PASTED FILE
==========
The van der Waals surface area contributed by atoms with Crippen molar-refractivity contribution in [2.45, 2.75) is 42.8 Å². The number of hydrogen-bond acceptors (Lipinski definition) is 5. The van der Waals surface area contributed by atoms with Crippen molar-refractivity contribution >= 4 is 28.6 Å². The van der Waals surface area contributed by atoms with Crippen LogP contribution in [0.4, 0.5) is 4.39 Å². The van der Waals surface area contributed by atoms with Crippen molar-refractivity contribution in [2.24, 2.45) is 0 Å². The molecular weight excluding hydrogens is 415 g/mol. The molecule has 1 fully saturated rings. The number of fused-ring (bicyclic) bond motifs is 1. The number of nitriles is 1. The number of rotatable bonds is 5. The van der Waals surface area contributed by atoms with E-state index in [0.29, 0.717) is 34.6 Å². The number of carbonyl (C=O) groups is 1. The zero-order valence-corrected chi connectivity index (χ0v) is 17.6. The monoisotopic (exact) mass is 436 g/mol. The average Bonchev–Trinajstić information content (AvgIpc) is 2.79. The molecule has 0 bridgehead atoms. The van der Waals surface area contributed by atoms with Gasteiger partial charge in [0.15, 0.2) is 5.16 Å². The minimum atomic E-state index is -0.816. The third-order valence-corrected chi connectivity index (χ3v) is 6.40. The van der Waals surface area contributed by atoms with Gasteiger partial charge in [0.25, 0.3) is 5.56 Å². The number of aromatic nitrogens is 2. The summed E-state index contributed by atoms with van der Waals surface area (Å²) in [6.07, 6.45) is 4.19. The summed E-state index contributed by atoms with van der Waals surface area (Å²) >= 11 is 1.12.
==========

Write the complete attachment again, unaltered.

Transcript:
The van der Waals surface area contributed by atoms with Crippen molar-refractivity contribution in [2.45, 2.75) is 42.8 Å². The number of hydrogen-bond acceptors (Lipinski definition) is 5. The van der Waals surface area contributed by atoms with Crippen molar-refractivity contribution >= 4 is 28.6 Å². The van der Waals surface area contributed by atoms with Crippen LogP contribution in [0.4, 0.5) is 4.39 Å². The van der Waals surface area contributed by atoms with Crippen molar-refractivity contribution in [2.24, 2.45) is 0 Å². The molecular weight excluding hydrogens is 415 g/mol. The molecule has 1 fully saturated rings. The number of fused-ring (bicyclic) bond motifs is 1. The number of nitriles is 1. The number of rotatable bonds is 5. The van der Waals surface area contributed by atoms with E-state index in [0.29, 0.717) is 34.6 Å². The number of carbonyl (C=O) groups is 1. The zero-order valence-corrected chi connectivity index (χ0v) is 17.6. The monoisotopic (exact) mass is 436 g/mol. The average Bonchev–Trinajstić information content (AvgIpc) is 2.79. The molecule has 0 bridgehead atoms. The van der Waals surface area contributed by atoms with Gasteiger partial charge in [0.15, 0.2) is 5.16 Å². The minimum atomic E-state index is -0.816. The third-order valence-corrected chi connectivity index (χ3v) is 6.40. The van der Waals surface area contributed by atoms with Gasteiger partial charge in [0.25, 0.3) is 5.56 Å². The number of aromatic nitrogens is 2. The summed E-state index contributed by atoms with van der Waals surface area (Å²) in [6.07, 6.45) is 4.19. The summed E-state index contributed by atoms with van der Waals surface area (Å²) >= 11 is 1.12.